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Seeking low-tech solution to improving the edge on a machete or sword

Discussion in 'Maintenance, Tinkering & Embellishment' started by papakelt, Jul 19, 2015.

  1. papakelt


    Jul 17, 2015
    At this stage I'm restricted to hand tools - don't have the funds to spring for a belt sander yet. I do have a handheld belt sander, files and angle grinder. I have a number of machetes and "sword-like" machetes, most of which have a pretty sad edge. Any tips or hints for improving the factory edge using hand tools?


  2. PiercedBill

    PiercedBill Gold Member Gold Member

    Nov 15, 2014
    Have you done much/any sharpening before? There are loads of YouTube videos on sharpening, have you looked on there yet? Most of all stay away from the angle grinder, please :)
  3. USS Worden 352

    USS Worden 352

    Jul 27, 2013
    Yeah, stay clear of the grinder... Please... :thumbup:
  4. USS Worden 352

    USS Worden 352

    Jul 27, 2013
    Have you tried using Sandpaper?
  5. papakelt


    Jul 17, 2015
    No, I've not tried sandpaper as yet
  6. papakelt


    Jul 17, 2015
    A little, but I struggle to maintain a constant angle. I'll check YouTube, thanks. And OK, no grinder :)
  7. USS Worden 352

    USS Worden 352

    Jul 27, 2013
    I'd do some research on YouTube to learn proper sharpening technique. YouTube is an amazing resource.

    If you try to sharpen using sandpaper, you could try setting the bevel using 200 grit paper, then progress up through the grits until your satisfied. Something like 200, 400, 600, 800, 1000, etc, would work pretty well. You can find higher grit papers at Auto-Repair shops (I've seen as high as 5000 grit).

    I'd also recommend purchasing or making a strop if you don't already have one. A strop makes the sharpening/maintenance process a lot easier.

    Good luck.
  8. USS Worden 352

    USS Worden 352

    Jul 27, 2013
    Welcome to the Forums, Btw. :)
  9. Samon


    Nov 12, 2012
    I disagree, the angle grinder in the right hands with flap/sanding wheels is the ultimate poor mans workhorse.

    Being a poor man I've had to use mine for years and years as I could not afford belt sanders and the finer knife making tools and I can polish your nails with my Bosch! ;)

    The only issue you'll run in to when sharpening tools with an angle grinder is the convex edge producing nature it can have and too much pressure causing over heating in the steel. Go light and even. I use mine professionally at a local place to sharpen all the tools they sell (I volunteer my spare time) and have done so with my own personal tools for years. I even create and modify bevels on thicker steel tools.

    I don't mess with pocket knives or anything too thin though, not because it's undoable, but because I haven't needed to in a long time as I have enough files, stones etc to do that.




    Angle grinder being the only power tool and finished 90% with it until final finishing with fine sand paper after.

    All down to the right disk, practice and going steady. Always dip the steel in cold water as regularly as possible and always have one hand ungloved so you can test the steel temperature on full restoration jobs.
  10. Ilovetoolsteel


    Jul 28, 2003
    www.youtube.com/watch?v=r9iNDRwwBQQ this jig would be easy to adapt to a sharpening jig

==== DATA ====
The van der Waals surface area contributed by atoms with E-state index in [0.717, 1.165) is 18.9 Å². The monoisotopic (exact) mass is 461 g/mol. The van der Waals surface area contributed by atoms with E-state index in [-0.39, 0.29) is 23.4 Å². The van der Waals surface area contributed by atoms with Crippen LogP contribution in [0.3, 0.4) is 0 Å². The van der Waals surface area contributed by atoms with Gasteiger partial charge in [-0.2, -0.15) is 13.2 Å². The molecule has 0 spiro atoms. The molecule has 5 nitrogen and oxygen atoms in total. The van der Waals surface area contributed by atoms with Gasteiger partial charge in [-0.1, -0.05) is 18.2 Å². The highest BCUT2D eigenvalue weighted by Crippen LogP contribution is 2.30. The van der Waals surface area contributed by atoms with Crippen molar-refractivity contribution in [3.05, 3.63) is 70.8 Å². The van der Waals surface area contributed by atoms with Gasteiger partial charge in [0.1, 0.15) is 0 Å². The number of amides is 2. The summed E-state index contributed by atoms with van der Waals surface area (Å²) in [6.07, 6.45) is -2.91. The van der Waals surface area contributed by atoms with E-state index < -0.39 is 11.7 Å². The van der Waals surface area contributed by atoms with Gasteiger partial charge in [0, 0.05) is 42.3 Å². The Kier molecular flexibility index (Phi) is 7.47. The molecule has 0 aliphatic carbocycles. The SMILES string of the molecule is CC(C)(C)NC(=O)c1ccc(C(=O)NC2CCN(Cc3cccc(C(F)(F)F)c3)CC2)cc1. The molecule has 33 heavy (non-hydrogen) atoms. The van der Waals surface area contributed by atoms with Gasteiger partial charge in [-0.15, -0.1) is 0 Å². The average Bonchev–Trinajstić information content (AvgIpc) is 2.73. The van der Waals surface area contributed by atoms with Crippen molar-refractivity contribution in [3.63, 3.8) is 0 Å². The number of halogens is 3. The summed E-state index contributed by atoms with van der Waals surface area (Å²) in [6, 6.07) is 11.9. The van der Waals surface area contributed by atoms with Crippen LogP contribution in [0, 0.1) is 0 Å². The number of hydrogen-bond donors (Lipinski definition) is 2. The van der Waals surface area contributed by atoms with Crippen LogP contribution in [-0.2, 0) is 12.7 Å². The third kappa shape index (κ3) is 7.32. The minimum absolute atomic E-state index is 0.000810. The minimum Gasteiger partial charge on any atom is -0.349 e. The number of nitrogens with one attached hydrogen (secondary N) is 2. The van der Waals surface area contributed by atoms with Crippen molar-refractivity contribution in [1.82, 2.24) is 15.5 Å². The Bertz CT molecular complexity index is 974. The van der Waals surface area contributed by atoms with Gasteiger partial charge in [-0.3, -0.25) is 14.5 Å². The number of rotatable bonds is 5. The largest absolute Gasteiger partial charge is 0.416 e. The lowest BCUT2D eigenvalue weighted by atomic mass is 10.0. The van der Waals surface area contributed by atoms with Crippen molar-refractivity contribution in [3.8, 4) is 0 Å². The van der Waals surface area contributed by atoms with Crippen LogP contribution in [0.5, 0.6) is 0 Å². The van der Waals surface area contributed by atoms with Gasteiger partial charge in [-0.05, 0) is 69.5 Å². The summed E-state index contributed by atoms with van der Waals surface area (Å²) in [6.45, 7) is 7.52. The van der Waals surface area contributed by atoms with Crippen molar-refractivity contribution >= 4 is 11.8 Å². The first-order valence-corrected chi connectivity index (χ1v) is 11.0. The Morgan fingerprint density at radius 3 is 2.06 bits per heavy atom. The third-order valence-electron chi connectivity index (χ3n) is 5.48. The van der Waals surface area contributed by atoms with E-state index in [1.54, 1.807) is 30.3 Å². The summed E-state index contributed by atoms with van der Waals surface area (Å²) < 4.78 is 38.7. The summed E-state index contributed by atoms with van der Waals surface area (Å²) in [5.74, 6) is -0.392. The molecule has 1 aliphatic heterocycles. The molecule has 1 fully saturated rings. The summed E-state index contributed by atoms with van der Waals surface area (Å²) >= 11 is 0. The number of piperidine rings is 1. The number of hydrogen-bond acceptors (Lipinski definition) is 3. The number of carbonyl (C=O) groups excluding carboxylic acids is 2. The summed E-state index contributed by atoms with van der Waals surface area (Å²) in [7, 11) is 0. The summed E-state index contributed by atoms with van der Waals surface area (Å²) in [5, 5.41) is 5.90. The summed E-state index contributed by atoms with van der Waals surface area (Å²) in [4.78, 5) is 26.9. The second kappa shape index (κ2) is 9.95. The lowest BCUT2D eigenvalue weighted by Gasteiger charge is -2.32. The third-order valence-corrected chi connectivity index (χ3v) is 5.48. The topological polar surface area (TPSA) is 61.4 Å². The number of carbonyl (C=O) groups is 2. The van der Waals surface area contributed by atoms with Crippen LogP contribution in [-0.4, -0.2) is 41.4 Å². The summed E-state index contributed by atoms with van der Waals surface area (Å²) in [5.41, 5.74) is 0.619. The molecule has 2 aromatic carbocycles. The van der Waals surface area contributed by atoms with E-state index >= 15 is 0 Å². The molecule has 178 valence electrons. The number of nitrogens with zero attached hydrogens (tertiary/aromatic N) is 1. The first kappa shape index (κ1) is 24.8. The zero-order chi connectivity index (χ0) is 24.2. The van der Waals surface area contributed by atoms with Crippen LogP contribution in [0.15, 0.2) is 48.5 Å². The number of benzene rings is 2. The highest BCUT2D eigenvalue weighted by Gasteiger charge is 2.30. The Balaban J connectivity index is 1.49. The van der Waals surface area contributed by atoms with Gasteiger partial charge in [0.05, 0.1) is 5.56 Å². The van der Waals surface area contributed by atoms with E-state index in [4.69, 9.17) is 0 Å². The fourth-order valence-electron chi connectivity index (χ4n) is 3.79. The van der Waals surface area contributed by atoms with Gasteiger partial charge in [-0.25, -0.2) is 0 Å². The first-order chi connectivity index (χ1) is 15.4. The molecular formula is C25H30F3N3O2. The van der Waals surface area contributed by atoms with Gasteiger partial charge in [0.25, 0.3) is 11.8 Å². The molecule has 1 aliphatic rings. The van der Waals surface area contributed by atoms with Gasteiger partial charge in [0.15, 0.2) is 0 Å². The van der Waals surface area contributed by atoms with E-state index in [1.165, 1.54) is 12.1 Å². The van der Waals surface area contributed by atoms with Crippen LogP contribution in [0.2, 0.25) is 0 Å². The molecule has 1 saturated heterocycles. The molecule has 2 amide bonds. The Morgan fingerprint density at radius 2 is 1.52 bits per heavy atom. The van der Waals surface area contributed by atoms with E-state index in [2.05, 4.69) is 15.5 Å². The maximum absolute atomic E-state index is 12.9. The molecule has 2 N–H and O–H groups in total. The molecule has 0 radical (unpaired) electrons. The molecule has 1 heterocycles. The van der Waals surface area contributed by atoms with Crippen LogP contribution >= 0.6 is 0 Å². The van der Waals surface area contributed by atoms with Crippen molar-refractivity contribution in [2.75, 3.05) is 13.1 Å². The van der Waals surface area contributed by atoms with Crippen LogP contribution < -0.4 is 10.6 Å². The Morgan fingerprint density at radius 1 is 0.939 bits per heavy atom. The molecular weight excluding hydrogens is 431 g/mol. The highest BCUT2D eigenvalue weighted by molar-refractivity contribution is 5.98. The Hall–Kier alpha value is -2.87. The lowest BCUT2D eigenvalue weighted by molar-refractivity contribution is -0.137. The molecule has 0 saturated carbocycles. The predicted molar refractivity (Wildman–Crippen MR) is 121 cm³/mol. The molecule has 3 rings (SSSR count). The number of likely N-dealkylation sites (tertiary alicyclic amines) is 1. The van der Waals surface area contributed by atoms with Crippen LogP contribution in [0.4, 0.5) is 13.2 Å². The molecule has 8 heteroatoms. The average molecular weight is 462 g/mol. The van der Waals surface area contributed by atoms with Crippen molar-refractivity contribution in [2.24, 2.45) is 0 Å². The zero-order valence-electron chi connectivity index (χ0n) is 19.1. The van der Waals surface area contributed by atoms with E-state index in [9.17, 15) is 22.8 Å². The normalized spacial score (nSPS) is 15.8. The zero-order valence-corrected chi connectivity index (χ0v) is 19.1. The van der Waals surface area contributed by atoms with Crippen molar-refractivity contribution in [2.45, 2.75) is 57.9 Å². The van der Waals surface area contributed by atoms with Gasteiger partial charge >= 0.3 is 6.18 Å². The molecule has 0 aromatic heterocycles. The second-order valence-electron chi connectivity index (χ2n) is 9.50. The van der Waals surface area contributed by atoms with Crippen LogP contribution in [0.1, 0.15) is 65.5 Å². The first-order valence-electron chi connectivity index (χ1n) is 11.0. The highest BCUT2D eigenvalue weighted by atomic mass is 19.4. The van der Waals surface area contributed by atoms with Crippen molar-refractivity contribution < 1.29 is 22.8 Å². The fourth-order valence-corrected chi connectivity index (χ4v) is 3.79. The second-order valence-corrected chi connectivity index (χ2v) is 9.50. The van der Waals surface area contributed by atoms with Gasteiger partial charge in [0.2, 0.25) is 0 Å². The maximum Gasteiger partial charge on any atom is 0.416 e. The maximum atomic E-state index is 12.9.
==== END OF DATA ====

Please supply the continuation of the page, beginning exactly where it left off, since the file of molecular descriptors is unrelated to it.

11. Squashfan


    Jun 6, 2012
    I am surprised that no one has mentioned a 12" bastard file. Cheap and great for machetes. In fact, I was sharpening a shovel with a file last night. And you can get things wicked sharp with a file, if you can remove the burr.
  12. bgentry


    Aug 3, 2009
    Here's a video from our own member HeavyHanded. He's using his invention, the Washboard Sharpening Block, but his technique is applicable to sharpening with a file also. Or holding a stone in your hand.


  13. FlameCycle


    Jan 23, 2012
  14. yepimonfire


    Nov 7, 2013
    A bastard file would work for bevel setting. Depending on how sharp you need it you could probably just leave it there.
  15. razorburn

    razorburn Gold Member Gold Member

    Mar 26, 2007
    Salon nail files maybe a low cost option.Not too sure on grits but I have read that some people do use them for touch-ups on swords. Grits range from a few hundred to a couple of thousand.
  16. gomipile


    Apr 17, 2010
    Use binder clips to clip a sheet of sandpaper to a flat surface about the size of a sharpening stone. A 2"x10" piece of 1/4 inch steel plate works well. Mild steel works fine for this, just make sure you fill in any pits with Bondo or similar. You'll want to figure out a way to attach the plate to a base from the underside. You could weld a bracket to the underside. Or you could drill holes and screw it to the edge of a 2x12, then fill the (countersunk, of course) screw holes with Bondo.

    For a machete, you only really need 200 and 400 grit sandpaper unless your cutting tasks are super specialized and require a finer edge than 400.

    If you want to do a convex edge, a mousepad glued to a pine 4x4 works well to go under the 200 and 400 grit sandpaper instead.

    The first method is excellent for sharpening Scandi knives like Moras also.
  17. awestib


    Dec 29, 2008
    2nd this one !!
    A very functional tool that you can use for all kind of sharpening from sandpaper to paper with compounds etc. Definitely something you should look into getting and HeavyHanded will come out with an improved version in July! Here is the link to his newest video: http://www.bladeforums.com/forums/s...)-Washboard-sharpening-version-and-short-vids

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